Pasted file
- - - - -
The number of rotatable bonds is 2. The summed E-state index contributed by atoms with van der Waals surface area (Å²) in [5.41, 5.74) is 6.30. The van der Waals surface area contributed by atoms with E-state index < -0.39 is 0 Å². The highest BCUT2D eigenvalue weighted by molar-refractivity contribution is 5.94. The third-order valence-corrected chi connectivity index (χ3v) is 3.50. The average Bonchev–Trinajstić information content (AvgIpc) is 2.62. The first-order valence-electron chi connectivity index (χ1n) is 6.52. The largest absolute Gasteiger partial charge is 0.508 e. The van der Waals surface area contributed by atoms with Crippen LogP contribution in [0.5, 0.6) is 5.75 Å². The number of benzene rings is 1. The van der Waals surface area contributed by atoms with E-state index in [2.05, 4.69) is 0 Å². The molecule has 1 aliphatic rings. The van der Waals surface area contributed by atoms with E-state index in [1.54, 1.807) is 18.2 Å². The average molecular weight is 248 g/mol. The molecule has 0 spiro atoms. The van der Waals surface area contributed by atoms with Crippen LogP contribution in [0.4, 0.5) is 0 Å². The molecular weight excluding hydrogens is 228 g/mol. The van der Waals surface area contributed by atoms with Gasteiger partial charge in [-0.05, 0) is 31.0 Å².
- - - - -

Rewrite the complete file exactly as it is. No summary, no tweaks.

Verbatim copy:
The number of rotatable bonds is 2. The summed E-state index contributed by atoms with van der Waals surface area (Å²) in [5.41, 5.74) is 6.30. The van der Waals surface area contributed by atoms with E-state index < -0.39 is 0 Å². The highest BCUT2D eigenvalue weighted by molar-refractivity contribution is 5.94. The third-order valence-corrected chi connectivity index (χ3v) is 3.50. The average Bonchev–Trinajstić information content (AvgIpc) is 2.62. The first-order valence-electron chi connectivity index (χ1n) is 6.52. The largest absolute Gasteiger partial charge is 0.508 e. The van der Waals surface area contributed by atoms with Crippen LogP contribution in [0.5, 0.6) is 5.75 Å². The number of benzene rings is 1. The van der Waals surface area contributed by atoms with E-state index in [2.05, 4.69) is 0 Å². The molecule has 1 aliphatic rings. The van der Waals surface area contributed by atoms with E-state index in [1.54, 1.807) is 18.2 Å². The average molecular weight is 248 g/mol. The molecule has 0 spiro atoms. The van der Waals surface area contributed by atoms with Crippen LogP contribution in [0.4, 0.5) is 0 Å². The molecular weight excluding hydrogens is 228 g/mol. The van der Waals surface area contributed by atoms with Gasteiger partial charge in [-0.05, 0) is 31.0 Å².